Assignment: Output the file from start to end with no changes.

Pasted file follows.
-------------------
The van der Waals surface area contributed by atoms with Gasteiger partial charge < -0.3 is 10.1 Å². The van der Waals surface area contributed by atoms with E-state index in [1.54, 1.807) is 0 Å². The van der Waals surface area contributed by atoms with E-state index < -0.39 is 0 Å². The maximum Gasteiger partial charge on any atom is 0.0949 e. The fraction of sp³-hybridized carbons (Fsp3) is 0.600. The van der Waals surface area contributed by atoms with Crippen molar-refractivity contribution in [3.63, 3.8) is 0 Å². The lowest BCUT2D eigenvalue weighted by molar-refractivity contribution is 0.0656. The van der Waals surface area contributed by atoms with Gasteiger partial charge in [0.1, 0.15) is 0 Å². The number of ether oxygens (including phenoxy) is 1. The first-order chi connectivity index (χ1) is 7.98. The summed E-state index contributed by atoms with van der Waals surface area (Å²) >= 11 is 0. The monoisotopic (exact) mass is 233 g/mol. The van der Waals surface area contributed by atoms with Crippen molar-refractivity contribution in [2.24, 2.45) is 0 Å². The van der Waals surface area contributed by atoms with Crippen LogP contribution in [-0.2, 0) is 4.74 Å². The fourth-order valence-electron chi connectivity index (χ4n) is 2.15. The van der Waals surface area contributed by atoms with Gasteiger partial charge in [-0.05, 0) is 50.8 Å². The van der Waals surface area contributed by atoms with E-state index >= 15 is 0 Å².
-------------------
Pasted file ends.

The van der Waals surface area contributed by atoms with Gasteiger partial charge < -0.3 is 10.1 Å². The van der Waals surface area contributed by atoms with E-state index in [1.54, 1.807) is 0 Å². The van der Waals surface area contributed by atoms with E-state index < -0.39 is 0 Å². The maximum Gasteiger partial charge on any atom is 0.0949 e. The fraction of sp³-hybridized carbons (Fsp3) is 0.600. The van der Waals surface area contributed by atoms with Crippen molar-refractivity contribution in [3.63, 3.8) is 0 Å². The lowest BCUT2D eigenvalue weighted by molar-refractivity contribution is 0.0656. The van der Waals surface area contributed by atoms with Gasteiger partial charge in [0.1, 0.15) is 0 Å². The number of ether oxygens (including phenoxy) is 1. The first-order chi connectivity index (χ1) is 7.98. The summed E-state index contributed by atoms with van der Waals surface area (Å²) >= 11 is 0. The monoisotopic (exact) mass is 233 g/mol. The van der Waals surface area contributed by atoms with Crippen molar-refractivity contribution in [2.24, 2.45) is 0 Å². The van der Waals surface area contributed by atoms with Crippen LogP contribution in [-0.2, 0) is 4.74 Å². The fourth-order valence-electron chi connectivity index (χ4n) is 2.15. The van der Waals surface area contributed by atoms with Gasteiger partial charge in [-0.05, 0) is 50.8 Å². The van der Waals surface area contributed by atoms with E-state index >= 15 is 0 Å².